How did East Asians do math before the adoption of arabic numerals, which are universally used today?
October 14, 2004 7:16 PM   Subscribe

How did East Asians do math before the adoption of arabic numerals, which are universally used today? Were there a variety of local systems? When did the switchovers happen? [more inside]

Here in Korea, language is written down in the the Korean alphabet, hangeul (with some Chinese-derived hanja mixed in), and Japan and China and countries in South East Asia have their own scripts, of course. But what about numbers? We know from history that Europe adopted arabic numerals to do math, and approximately when, but when did Asia start using them, and what was used before that? Here in Korea, you occasionally see (usually on bar tabs, to count the number of beers, in my experience, not surprisingly perhaps) a way of writing down numbers that resembles a more complicated version of our own 4 uprights and a diagonal to denote groups of five, but that certainly wouldn't be enough to do any real math.

Any math historians out there?
posted by stavrosthewonderchicken to Society & Culture (16 answers total) 1 user marked this as a favorite
Once upon a time, in college, I asked this question of a speech professor. (Why speech? I don't recall.) I was curious as to why the Japanese students had the same mathematical system we did. My professor had no answer. And neither do I. Which means I'm keenly interested in the responses to this question.
posted by jdroth at 7:40 PM on October 14, 2004

Not sure what you're looking for but China was doing positional notation at 400 BCE or earlier. They didnt have the algebraic numbers we have today but that didnt hinder anything since they have their own numbers.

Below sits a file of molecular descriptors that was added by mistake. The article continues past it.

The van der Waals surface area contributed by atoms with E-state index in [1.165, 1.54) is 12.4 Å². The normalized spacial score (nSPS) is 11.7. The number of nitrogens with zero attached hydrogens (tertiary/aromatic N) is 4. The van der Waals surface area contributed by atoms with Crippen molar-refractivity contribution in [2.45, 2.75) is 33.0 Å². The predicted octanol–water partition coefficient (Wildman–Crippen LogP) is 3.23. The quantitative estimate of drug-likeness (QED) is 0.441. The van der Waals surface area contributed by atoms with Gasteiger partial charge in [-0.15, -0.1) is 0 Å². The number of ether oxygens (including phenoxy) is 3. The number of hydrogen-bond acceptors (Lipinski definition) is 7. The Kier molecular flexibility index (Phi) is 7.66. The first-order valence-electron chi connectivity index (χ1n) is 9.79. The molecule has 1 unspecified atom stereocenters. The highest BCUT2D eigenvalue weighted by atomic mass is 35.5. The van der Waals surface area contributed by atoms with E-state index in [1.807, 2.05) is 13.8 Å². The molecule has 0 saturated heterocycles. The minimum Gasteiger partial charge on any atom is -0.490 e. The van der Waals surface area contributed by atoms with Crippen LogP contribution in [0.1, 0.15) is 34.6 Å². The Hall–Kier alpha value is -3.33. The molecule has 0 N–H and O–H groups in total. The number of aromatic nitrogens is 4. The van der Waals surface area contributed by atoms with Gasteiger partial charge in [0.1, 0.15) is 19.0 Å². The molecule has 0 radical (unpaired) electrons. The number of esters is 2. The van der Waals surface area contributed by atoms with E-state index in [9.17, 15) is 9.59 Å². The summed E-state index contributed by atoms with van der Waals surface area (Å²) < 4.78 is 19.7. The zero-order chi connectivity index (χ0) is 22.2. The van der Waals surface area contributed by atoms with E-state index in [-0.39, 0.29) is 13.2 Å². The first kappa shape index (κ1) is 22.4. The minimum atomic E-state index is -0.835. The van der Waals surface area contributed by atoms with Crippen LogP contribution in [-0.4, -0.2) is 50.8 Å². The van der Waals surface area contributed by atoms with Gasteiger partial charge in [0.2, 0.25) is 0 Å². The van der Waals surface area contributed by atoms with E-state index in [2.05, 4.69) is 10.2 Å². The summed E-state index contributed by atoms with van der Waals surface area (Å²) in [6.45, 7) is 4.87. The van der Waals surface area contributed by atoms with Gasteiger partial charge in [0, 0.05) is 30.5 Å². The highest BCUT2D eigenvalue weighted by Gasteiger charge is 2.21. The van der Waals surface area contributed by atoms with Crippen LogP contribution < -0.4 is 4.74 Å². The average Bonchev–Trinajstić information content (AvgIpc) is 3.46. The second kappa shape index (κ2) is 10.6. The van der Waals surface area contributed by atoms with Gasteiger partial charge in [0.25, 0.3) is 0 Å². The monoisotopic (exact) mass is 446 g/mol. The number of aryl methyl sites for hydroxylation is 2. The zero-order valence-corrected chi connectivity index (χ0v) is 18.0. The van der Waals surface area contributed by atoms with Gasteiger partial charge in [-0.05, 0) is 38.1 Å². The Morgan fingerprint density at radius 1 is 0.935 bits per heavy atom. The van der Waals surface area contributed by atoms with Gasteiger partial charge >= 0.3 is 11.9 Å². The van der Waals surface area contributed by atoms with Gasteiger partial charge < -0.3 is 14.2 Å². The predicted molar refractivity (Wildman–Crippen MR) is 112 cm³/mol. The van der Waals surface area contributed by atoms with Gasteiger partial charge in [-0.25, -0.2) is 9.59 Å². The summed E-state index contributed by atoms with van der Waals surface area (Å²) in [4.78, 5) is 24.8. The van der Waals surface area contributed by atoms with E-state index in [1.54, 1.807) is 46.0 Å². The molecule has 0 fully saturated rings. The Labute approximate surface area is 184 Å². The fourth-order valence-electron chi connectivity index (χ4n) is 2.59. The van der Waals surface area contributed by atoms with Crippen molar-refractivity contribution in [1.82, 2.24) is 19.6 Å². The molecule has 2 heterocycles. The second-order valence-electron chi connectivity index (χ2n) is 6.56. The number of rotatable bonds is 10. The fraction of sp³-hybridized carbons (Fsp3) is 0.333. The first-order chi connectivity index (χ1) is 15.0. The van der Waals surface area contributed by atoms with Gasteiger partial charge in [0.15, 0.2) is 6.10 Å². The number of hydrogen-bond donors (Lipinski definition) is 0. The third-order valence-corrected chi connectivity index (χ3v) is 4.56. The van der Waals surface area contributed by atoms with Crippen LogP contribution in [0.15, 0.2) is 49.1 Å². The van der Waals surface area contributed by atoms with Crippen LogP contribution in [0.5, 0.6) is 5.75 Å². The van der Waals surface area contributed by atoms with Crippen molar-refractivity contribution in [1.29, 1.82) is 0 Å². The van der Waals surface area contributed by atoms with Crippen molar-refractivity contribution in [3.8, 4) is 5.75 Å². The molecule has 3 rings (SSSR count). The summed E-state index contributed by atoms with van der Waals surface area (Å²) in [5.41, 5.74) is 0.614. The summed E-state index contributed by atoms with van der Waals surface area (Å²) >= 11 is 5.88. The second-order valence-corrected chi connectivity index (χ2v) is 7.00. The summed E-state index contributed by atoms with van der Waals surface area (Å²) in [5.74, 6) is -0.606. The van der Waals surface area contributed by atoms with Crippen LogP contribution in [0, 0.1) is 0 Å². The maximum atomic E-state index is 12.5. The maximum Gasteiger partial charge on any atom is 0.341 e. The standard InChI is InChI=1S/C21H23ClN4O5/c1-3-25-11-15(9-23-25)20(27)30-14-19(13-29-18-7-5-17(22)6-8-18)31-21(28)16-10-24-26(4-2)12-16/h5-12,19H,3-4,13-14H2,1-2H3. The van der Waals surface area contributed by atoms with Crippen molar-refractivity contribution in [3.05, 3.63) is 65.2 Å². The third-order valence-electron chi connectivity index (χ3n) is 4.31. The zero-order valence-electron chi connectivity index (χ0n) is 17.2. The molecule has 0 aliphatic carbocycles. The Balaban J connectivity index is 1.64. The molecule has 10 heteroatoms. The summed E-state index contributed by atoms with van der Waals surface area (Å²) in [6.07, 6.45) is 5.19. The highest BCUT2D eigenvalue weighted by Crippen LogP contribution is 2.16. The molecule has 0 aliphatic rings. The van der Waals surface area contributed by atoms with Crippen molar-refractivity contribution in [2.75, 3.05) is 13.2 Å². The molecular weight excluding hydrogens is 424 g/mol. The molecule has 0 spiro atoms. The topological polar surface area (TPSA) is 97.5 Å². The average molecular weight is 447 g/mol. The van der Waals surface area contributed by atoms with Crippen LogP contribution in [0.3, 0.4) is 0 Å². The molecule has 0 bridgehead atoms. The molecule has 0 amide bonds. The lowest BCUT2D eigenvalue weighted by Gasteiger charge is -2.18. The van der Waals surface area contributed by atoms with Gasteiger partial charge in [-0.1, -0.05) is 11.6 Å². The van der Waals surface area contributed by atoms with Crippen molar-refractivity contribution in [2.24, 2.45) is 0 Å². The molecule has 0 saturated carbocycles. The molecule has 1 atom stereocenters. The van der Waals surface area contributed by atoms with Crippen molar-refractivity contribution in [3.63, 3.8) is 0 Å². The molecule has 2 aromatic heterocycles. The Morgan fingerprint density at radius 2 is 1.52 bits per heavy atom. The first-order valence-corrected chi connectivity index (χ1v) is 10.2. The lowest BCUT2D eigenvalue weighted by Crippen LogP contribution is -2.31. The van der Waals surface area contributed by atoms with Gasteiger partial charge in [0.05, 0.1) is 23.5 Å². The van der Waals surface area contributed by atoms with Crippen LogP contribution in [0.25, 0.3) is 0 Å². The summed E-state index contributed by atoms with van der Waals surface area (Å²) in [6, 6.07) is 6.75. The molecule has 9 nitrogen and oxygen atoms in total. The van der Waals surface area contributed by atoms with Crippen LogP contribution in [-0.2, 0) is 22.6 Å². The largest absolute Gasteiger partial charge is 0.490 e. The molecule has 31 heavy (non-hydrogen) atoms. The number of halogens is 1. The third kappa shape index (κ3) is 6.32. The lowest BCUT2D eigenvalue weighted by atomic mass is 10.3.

Thats certainly enough to do "real math" but there's something else: When we think of mathematics today we think algebra but not too long ago, mathematics meant geometry. You can demonstrate and derive all sorts of complex propositions using geometric arguments. In fact, Newton's Principia, containing his discoveries about the gravitational force, is a book of proofs by geometry.
posted by vacapinta at 8:19 PM on October 14, 2004

This article basically answers your questions. The Chinese had a rod system that worked on the same principle as ours. Their problem was they had to write out the rod positions in a very detailed manner to record their work. They still were basically able to do the same calculations as the Hindu-Arabic methods allowed, it was just laborious to keep doing it their old way. And everyone else uses the Hindu-Arabic method so I'm sure that was a heavy influence. Correct me if my reading comprehension was off, I am not a math person.
posted by geoff. at 9:40 PM on October 14, 2004

But if you're looking for a date, I bet they were using the Arabic system by at the very latest the Opium Wars. At that point they were so intertwined with the Western world they must have been aware of Western numbering (from accounting for trade) it would have been foolish not to adopot it.

It could have come much earlier but I would just be totally guessing at that point.
posted by geoff. at 9:43 PM on October 14, 2004

Anyone interested in this subject should get hold of a copy of The Universal History of Numbers by Georges Ifrah. It's exhaustive to the point of clearly being the product of a near obsessive. My copy is at home, however, so I can't help with the question immediately.
vacapinta - I was under the, possibly mistaken, impression that Newton originally used calculus to derive the proofs in Principia then re-cast them in rather tortuous geometrical terms. He did this because he was unconvinced that the philosophical foundation of calculus (specifically, the use of infinitely small entities, without a good definition of what exactly infinitely small means) was shaky and would cast doubt on his conclusions.
posted by thatwhichfalls at 10:41 PM on October 14, 2004

I think you missed my point, kinda, vacapinta. I was asking more about the language of numbers, if that makes sense, than about doing mathematics per se. My undergraduate degree was in mathematics, so I understand what you were getting at, though. Thanks for the links.

I wonder if Japan and Korea, or Thailand and Cambodia (or...) simply piggybacked on the Chinese system or not. I note that there is a special unit in Korean for 10,000 as there is in Chinese, and that Korean uses number words both indigenous and Chinese in different situations (ie in English 'one, two, three' can be either 'hana, dul, set' or 'il, ee, sam') when speaking (although they're written 1, 2, 3 in both cases).

The part that interests me is when and how these started being written with arabic numerals, and what was used before.

If I understand correctly, vacapinta's link tells us how the numbers were spoken (?) (which was not what I was looking for), but geoff.'s link does indeed show us how the numbers were written.